With the state government yet to bring about clarity on the fate of the Maharashtra Public Universities Bill, colleges seem to be worried about the upcoming examinations. While the Mumbai University (MU) still has an examination council and is running the management council with the help of their permanent members, there still seems to be much reason to worry with important posts including controller of examinations (COE), pro-vice chancellor among others either lying vacant or working on temporary man-power. The practical sessions begin in February and theory in March.
“As of now, everything looks manageable and colleges will even manage to conduct examinations in the next few months but in case there is a problem, there’ll be very few people at the university who could help solve the problem,” said V J Sirwaiya, principal of Wilson College at Charni Road.
He added that for the past few years there have been a number of goof-ups either before or during the examinations and if anything goes wrong during examinations this year, colleges will not know whom to seek help from.
As a stop gap arrangement, the university has now got in touch with the former members of various bodies, including Board of Studies(BoS), to put together the question paper sets as well as for evaluation. “We’ve received letters from the university to temporarily take over our posts and finish the work. Looks like the same syllabus will be continued for the upcoming academic year as there are no permanent members on the BoS,” said Marie Fernandes, principal of St Andrew’s College in Bandra. She stated that the biggest worry is not having a permanent controller of examination.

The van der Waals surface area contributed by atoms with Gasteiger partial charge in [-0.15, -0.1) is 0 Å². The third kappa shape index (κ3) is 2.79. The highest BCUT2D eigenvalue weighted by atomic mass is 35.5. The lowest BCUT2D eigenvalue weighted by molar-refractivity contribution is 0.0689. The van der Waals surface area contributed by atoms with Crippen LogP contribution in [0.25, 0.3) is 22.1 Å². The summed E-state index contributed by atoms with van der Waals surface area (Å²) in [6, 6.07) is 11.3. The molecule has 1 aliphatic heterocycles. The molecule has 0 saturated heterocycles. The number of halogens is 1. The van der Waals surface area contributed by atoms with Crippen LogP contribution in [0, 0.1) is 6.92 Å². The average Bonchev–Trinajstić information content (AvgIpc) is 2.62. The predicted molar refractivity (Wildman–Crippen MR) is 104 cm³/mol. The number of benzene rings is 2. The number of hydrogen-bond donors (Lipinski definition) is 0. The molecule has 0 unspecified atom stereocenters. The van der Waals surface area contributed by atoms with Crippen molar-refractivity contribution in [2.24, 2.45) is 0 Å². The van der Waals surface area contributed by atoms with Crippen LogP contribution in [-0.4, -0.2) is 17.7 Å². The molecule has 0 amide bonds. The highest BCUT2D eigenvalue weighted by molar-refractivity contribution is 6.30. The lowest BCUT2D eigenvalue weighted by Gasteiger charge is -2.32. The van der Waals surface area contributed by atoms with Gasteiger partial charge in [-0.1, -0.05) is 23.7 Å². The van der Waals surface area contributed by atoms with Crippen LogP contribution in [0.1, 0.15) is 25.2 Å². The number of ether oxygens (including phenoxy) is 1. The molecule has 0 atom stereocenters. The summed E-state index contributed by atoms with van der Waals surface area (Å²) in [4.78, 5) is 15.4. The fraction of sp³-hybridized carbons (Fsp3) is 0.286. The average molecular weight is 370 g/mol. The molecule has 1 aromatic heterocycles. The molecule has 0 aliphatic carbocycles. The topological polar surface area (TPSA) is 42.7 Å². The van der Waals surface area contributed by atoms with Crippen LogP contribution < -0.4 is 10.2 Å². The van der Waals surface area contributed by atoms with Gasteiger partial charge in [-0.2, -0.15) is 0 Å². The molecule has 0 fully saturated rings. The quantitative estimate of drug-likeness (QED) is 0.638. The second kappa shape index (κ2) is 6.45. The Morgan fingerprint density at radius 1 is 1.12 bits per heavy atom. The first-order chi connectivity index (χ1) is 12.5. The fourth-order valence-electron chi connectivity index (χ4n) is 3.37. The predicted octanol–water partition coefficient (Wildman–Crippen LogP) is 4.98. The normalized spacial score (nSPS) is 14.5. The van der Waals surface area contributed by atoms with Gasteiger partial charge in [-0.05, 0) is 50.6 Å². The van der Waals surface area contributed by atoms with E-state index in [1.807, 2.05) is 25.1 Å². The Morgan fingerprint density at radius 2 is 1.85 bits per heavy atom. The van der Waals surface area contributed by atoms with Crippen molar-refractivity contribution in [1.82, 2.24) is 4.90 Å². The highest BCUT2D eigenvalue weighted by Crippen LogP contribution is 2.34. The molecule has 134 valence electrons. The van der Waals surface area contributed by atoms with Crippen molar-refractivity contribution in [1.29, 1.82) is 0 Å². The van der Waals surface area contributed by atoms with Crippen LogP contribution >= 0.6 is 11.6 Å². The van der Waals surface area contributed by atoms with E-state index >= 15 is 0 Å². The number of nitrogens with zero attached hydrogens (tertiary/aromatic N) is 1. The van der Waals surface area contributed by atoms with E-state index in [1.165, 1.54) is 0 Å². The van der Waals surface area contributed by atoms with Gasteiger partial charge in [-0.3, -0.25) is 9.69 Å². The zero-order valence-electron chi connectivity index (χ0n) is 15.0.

The post of controller of examinations (COE) has been lying vacant since August 2015 after Dinesh Bonde quit from the post and at present, a deputy registrar has been given additional duties of the COE.
Interviews that were being conducted to fill this post were abruptly called off this week without citing official reasons.
In October 2015, the TYBCom fifth semester examinations were delayed after it was found that the hall tickets were filled with errors. Colleges had to call the examination council for help as students were informed at the last minute about the change in examination centres.
Several colleges had to accommodate almost double their capacity of students for the first examination.